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CSIRO opens $6 million 3D printing centre

CSIRO opens $6 million 3D printing centre

Centre to accelerate adoption of metal 3D printing in Australia

CSIRO has opened a new $6 million innovation centre to accelerate adoption of metal 3D printing in Australia.

The $6 million centre, called Lab 22, provides Australian companies with affordable access to specialist additive manufacturing equipment and expertise.

It also offers huge efficiency and productivity benefits for product development.

The centre is located at CSIRO Process Science and Engineering in Clayton, Victoria, about 25km from Melbourne.

By lowering their capital investment risk and allowing companies to ‘try before they buy’, Lab 22 overcomes one of the major barriers facing smaller businesses in adopting 3D printing with metal.

CSIRO additive manufacturing research leader, Alex Kingsbury, said, the advanced equipment was in the range of $1 million per unit.

"But the vast majority of small and medium-sized businesses (SMEs) don’t have that amount of capital on-hand to take a leap of faith on a new or emerging technology,” he said.

“We’re providing Australian companies with a unique opportunity to access some of the most advanced additive manufacturing equipment with the help of our experienced technical experts, for a comparatively minimal daily fee.”

Australian 3D printing service companies, Made for Me and Keech3D, were the first companies to sign to use Lab 22’s new space with the aim of growing their metal 3D printing services.

Kingsbury said it was critical for companies to be able to take advantage of new technology and development if they were to remain internationally competitive.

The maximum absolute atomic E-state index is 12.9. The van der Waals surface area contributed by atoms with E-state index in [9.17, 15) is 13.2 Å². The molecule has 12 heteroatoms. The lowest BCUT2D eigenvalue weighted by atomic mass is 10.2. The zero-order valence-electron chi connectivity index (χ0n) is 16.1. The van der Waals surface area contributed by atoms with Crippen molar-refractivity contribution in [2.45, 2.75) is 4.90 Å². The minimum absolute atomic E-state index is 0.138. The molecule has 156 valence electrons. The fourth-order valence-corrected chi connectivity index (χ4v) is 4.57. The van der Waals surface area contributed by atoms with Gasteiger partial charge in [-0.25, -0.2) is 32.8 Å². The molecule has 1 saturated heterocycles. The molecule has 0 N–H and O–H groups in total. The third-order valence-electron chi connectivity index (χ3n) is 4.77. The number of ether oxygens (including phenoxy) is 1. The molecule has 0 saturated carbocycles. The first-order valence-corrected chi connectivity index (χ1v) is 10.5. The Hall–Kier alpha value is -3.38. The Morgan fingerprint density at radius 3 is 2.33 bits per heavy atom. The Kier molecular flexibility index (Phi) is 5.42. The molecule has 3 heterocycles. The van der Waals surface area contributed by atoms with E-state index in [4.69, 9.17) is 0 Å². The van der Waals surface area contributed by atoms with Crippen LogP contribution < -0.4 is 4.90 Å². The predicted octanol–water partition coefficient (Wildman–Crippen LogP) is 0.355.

“Lab 22 makes it much easier and affordable, so local companies can try out the equipment, use it to design or test new products or up skill their workforce – providing them with the tools to differentiate themselves, grow and get ahead of global competitors," he said.

“We’ve already signed up four industry partners and welcome more companies to get on board.”

CSIRO has partnered with industry on a range of world-firsts using its Arcam 3D printer, including a titanium heel bone implant to treat a cancer patient, a mouthguard for treating sleep apnoea and a customisable ‘orthotic’ for horses suffering laminitis.

Lab 22 experts can help companies tailor design solutions, and have the ability to capture 3D data and simulate both the manufacturing process and in-service part performance.

Cold spray deposition technology, laser heat treatment, surface engineering and advanced machinery are also available to improve efficiencies, performance and profitability.

Lab 22’s additive manufacturing equipment includes: Arcam A1, Concept Laser M2, Optomec LENS MR-7, Voxelject VX1000 and Cold Spray Plasma Giken.

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Tags Lab 22Voxelject VX1000Made for MeCold Spray Plasma GikenConcept Laser M2CSIRO additive manufacturing research leaderAlex KingsburyOptomec LENS MR-7Arcam A1Keech3D

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